1998 Chevrolet S-10 ALT light

Tiny
DONHINK
  • MEMBER
  • 1998 CHEVROLET S-10
  • 4.3L
  • V6
  • 2WD
  • AUTOMATIC
  • 156,000 MILES
I installed a new wire harness from Howell ind and made my own dash.
now when I turn key on the alt light come on, good you would think?
But when I start the truck the light stays on, but the system is working putting out aprox 13.6-13.8 perfect in all respects except the only way to turn light out is to take a test light from pos side of batt and stick it in the brown wire on alt. Do I need to drop voltage coming from ignition to light?
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Sunday, October 25th, 2015 AT 6:26 PM

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Tiny
CARADIODOC
  • EXPERT
13.8 volts is just squeaking into the acceptable range of 13.75 to 14.75 volts, but there's more to the story. First lets be sure the circuit is wired properly. One side of the dash light should get 12 volts from the ignition switch when that switch is in the "run" position. The other side of the bulb goes to the generator on that brown wire. The current going through the bulb is what tells the voltage regulator to turn on.

Once the generator develops output current, the voltage regulator puts 12 volts on the brown wire to turn the dash light off. You found the charging voltage is higher than battery voltage so you know the generator is doing something, but this only means it's ready for the rest of the tests. That is full-load output current and "ripple" voltage. You need a professional load tester for those tests.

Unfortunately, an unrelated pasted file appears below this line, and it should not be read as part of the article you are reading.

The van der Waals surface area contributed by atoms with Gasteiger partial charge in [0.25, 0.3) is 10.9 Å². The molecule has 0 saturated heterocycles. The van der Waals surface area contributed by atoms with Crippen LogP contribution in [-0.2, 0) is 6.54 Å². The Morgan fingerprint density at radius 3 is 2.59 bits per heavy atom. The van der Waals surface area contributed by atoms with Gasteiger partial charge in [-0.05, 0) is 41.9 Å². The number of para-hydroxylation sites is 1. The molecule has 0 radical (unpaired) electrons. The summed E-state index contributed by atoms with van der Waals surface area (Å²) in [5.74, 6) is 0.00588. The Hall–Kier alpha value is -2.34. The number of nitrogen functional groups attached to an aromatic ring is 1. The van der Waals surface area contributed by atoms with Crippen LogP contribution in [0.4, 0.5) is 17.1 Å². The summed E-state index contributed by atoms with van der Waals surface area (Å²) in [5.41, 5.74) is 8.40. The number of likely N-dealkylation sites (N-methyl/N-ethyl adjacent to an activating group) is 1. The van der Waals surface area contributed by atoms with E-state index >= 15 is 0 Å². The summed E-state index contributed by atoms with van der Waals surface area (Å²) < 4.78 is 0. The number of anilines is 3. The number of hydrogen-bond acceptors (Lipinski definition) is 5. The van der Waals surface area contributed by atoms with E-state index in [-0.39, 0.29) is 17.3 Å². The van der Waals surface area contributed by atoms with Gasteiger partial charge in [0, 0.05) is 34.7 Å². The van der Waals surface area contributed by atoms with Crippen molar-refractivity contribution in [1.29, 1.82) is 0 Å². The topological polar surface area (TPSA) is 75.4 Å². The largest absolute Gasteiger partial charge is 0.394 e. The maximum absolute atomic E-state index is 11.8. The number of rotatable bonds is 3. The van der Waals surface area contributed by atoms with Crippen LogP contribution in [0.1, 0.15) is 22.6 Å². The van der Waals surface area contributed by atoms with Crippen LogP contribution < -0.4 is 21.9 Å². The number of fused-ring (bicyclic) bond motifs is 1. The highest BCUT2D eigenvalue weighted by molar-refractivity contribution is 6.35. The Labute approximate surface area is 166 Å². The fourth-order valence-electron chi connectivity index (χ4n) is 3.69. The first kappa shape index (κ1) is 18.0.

AC generators put out three-phase output. If one phase is missing, ripple voltage will be very high and the most output current you will get is exactly one third of the generator's rated current. This is a huge problem with '87 and newer GM generators. Due to their design, they develop huge voltage spikes that can damage the internal diodes and voltage regulator, and interfere with computer sensor signals. The battery is supposed to dampen and absorb those spikes but as they age and the lead flakes off the plates, they lose their ability to do that. Failing to replace the battery, (unless it's less than about two years old), is the main reason for repeat generator failures on GM vehicles. Many people go through four to six replacement generators in the life of the car.

In some applications the voltage regulator responds to the loss of one phase, which is caused by a defective diode, and turns on the dash warning light. Some regulators see the drop in voltage from the missing phase and bump up the output voltage. The battery smooths that out, and that average is what your voltmeter is seeing. The missing phase may be why the regulator isn't turning the dash light off.

If the dash light circuit is wired correctly, have a load test done on the charging system.
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Sunday, October 25th, 2015 AT 7:51 PM
Tiny
DONHINK
  • MEMBER
Thank You so much I just new I wasn't missing anything.
Everybody I talk to was telling me I had it wired wrong, and I was sure it was so now I will take new alt back to parts store and get another after I do some more testing.
Thank You Again
Don
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Monday, October 26th, 2015 AT 5:56 PM

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